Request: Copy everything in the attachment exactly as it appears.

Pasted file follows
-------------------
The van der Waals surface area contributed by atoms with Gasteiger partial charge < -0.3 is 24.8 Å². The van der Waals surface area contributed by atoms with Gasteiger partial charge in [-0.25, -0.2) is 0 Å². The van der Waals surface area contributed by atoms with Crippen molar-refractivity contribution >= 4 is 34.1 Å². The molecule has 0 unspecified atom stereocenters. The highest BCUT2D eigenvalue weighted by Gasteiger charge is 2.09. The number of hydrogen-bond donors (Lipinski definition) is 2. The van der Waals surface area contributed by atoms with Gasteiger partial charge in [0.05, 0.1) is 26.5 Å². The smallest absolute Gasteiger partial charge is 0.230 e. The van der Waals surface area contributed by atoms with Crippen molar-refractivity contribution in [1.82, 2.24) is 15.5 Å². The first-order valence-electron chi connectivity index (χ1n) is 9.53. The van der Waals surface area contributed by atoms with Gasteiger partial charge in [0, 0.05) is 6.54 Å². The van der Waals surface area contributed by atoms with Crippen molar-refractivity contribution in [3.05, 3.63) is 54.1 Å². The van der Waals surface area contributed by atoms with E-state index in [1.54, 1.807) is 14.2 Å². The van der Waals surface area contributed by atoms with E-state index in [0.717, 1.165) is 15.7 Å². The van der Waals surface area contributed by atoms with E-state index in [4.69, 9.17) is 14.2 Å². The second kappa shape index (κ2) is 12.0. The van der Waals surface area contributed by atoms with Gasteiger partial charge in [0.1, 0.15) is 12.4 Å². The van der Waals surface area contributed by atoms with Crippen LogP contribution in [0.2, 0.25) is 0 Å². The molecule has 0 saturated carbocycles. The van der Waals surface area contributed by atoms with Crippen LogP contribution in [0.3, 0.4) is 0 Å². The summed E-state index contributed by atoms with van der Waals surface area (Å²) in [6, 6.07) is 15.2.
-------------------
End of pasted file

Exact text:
The van der Waals surface area contributed by atoms with Gasteiger partial charge < -0.3 is 24.8 Å². The van der Waals surface area contributed by atoms with Gasteiger partial charge in [-0.25, -0.2) is 0 Å². The van der Waals surface area contributed by atoms with Crippen molar-refractivity contribution >= 4 is 34.1 Å². The molecule has 0 unspecified atom stereocenters. The highest BCUT2D eigenvalue weighted by Gasteiger charge is 2.09. The number of hydrogen-bond donors (Lipinski definition) is 2. The van der Waals surface area contributed by atoms with Gasteiger partial charge in [0.05, 0.1) is 26.5 Å². The smallest absolute Gasteiger partial charge is 0.230 e. The van der Waals surface area contributed by atoms with Crippen molar-refractivity contribution in [1.82, 2.24) is 15.5 Å². The first-order valence-electron chi connectivity index (χ1n) is 9.53. The van der Waals surface area contributed by atoms with Gasteiger partial charge in [0, 0.05) is 6.54 Å². The van der Waals surface area contributed by atoms with Crippen molar-refractivity contribution in [3.05, 3.63) is 54.1 Å². The van der Waals surface area contributed by atoms with E-state index in [1.54, 1.807) is 14.2 Å². The van der Waals surface area contributed by atoms with E-state index in [0.717, 1.165) is 15.7 Å². The van der Waals surface area contributed by atoms with E-state index in [4.69, 9.17) is 14.2 Å². The second kappa shape index (κ2) is 12.0. The van der Waals surface area contributed by atoms with Gasteiger partial charge in [0.1, 0.15) is 12.4 Å². The van der Waals surface area contributed by atoms with Crippen LogP contribution in [0.2, 0.25) is 0 Å². The molecule has 0 saturated carbocycles. The van der Waals surface area contributed by atoms with Crippen LogP contribution in [0.3, 0.4) is 0 Å². The summed E-state index contributed by atoms with van der Waals surface area (Å²) in [6, 6.07) is 15.2.